Steve Johnson has spent the last year trying to shepherd his church during the COVID-19 pandemic.
And like many other pastors and religious leaders who have continued to minister to their flocks despite personal risk, last month, he fell victim to the virus.
My husband and I had just started regularly attending Waynedale Baptist Church several months before COVID-19 was declared a pandemic last year. Since that time, I have watched as the church has taken several steps to help keep the congregation safe. Congregants have been asked to wear masks, social distancing was implemented, pews and other areas are regularly sanitized and service continues to be offered online for those who are worried about attending in-person.
But even all those precautions weren't enough to protect Johnson from the one thing that's vital to a pastor's profession: people.
“As far as finding the philosophy in the desire to minister and the desire to stay healthy, for me that has always been a non-event,” Johnson says. “I've never thought, 'Should I visit?' or 'Should I shepherd in this capacity because of the risk of being sick.' That has never been a contemplation for me. Maybe it's ignorance, I don't know.
“I have counted the cost for the congregation for a year, and daily.”
Johnson says he feels like the church for the most part has been spared from the virus. He is aware of 17 confirmed COVID-19 cases, but he also realizes there may be more that he doesn't know about.
So that's why it was a surprise and a concern when at first the church's deacons contracted COVID-19 last month, followed by Johnson and his wife.
The church had to cancel services and revert to only online services for two weeks.
It could be a possibility that I, along with my husband, was one of those 17. My husband caught the virus in March 2020 and I caught it in December. Unfortunately, my husband had just had breakfast with the pastor a few days prior to my testing positive for the virus. But he took it in stride when my husband let him know of my results. Once I recovered, I was able to apologize in-person for putting him at risk.
But Johnson knows the risks of pastoring, especially during a pandemic, and yet he still continues his work.
I often see Johnson stop and talk to congregants on Sunday mornings. He still makes altar calls. Communion is offered. Baptisms are held, and when possible, church events.
And today there is Easter service, which often records the largest attendance for churches among the Christian holidays. For the small church along Lower Huntington Road, I'm sure the increased attendance in the wake of social distancing will be a challenge.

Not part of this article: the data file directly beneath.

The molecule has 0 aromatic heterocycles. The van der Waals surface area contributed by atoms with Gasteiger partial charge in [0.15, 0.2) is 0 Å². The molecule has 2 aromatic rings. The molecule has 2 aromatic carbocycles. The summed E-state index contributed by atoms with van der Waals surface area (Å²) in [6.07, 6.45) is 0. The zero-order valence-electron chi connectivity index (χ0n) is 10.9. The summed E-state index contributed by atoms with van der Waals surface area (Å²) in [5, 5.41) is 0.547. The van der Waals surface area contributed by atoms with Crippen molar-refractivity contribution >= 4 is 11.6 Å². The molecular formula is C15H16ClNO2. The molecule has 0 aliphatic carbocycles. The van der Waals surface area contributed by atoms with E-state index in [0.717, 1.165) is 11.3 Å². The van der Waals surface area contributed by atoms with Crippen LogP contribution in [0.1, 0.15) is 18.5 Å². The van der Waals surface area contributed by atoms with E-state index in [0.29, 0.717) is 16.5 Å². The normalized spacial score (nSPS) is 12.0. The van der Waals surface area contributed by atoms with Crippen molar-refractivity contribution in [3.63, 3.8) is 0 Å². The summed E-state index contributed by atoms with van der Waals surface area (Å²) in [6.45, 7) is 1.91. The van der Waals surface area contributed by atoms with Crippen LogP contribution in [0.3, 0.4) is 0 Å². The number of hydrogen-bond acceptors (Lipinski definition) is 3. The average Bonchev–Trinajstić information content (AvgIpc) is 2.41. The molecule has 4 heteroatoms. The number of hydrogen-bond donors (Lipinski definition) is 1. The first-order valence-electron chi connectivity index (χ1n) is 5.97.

While Johnson says the church has the responsibility to protect the physical health of those who attend services, and to “the people who don't attend our church,” the main mission, he says, is to make Christ known. “That hasn't changed,” Johnson says.
And to do that, he needs to be at church.
“It has been strange,” Johnson says. “The thing I hear overwhelmingly when I talk to other pastors is that they didn't teach us about this in seminary. They couldn't anticipate this that comes with the pandemic.
“(The) biggest thing is all the new experiences and new decisions that have had to be made when we have no expertise or experience in those particular matters.”
Johnson says it's been a weekly barrage of “what's next.”
And the virus has had effects in other ways. The church normally offers two Sunday morning services, but leading up to Easter, it has only held one.
In addition, Johnson says Waynedale Baptist has seen a drop in the number of congregants in the last year. Pre-COVID, there were between 300 to 400 people who attended each month. Now, the average attendance is about half.
Johnson says he tries not to get too connected to ideas or predictions about what things will look like for the church moving forward. He believes that even when COVID-19 won't be a part of people's daily vernacular, churches will still feel the effects of the virus.
“I don't think things will ever quite be the same,” he says. “It's left a mark on all American congregations that won't go away. ... American culture will have a new expectation for churches.”
The church will continue to livestream services and look at other ways, including additional technology mediums, to spread its message, Johnson says.
However, he realizes that things are going to be different now, especially as COVID has changed “the way we think about human interaction and about getting out,” he says.
It is true that as a regular church attendee, the pandemic has changed how and when I go to church. Admittedly, since service at Waynedale recently has been reduced to one, I have stayed home and watched services online. I also stayed home early on in the pandemic even when the church opened back up after COVID-19 restrictions were lifted.
And while there has been discussion about how there is a need for people to attend church, Johnson says what's often not talked about is how pastors also need to be with their congregants.
“I miss the human touch and I need to be with my flock,” Johnson says.
It's why he will continue ministering to others despite the risks.
“The determination to bless and nurture,” he says, “has never gone away despite the risks of COVID.”